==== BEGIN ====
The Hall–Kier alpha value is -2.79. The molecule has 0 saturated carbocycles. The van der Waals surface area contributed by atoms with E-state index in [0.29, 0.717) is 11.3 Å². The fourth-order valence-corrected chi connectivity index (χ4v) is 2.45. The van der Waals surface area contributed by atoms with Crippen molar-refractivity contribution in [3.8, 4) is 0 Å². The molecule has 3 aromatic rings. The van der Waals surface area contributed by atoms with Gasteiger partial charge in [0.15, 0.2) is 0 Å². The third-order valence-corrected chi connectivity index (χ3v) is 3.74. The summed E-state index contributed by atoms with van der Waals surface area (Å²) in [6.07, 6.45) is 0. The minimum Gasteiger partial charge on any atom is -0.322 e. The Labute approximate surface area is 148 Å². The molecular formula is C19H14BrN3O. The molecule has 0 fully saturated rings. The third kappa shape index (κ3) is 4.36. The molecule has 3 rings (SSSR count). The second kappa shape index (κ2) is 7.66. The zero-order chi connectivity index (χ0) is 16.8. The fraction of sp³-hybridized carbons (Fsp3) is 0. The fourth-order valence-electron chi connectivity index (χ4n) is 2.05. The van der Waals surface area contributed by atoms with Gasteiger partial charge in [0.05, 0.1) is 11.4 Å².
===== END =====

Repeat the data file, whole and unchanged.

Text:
The Hall–Kier alpha value is -2.79. The molecule has 0 saturated carbocycles. The van der Waals surface area contributed by atoms with E-state index in [0.29, 0.717) is 11.3 Å². The fourth-order valence-corrected chi connectivity index (χ4v) is 2.45. The van der Waals surface area contributed by atoms with Crippen molar-refractivity contribution in [3.8, 4) is 0 Å². The molecule has 3 aromatic rings. The van der Waals surface area contributed by atoms with Gasteiger partial charge in [0.15, 0.2) is 0 Å². The third-order valence-corrected chi connectivity index (χ3v) is 3.74. The summed E-state index contributed by atoms with van der Waals surface area (Å²) in [6.07, 6.45) is 0. The minimum Gasteiger partial charge on any atom is -0.322 e. The Labute approximate surface area is 148 Å². The molecular formula is C19H14BrN3O. The molecule has 0 fully saturated rings. The third kappa shape index (κ3) is 4.36. The molecule has 3 rings (SSSR count). The second kappa shape index (κ2) is 7.66. The zero-order chi connectivity index (χ0) is 16.8. The fraction of sp³-hybridized carbons (Fsp3) is 0. The fourth-order valence-electron chi connectivity index (χ4n) is 2.05. The van der Waals surface area contributed by atoms with Gasteiger partial charge in [0.05, 0.1) is 11.4 Å².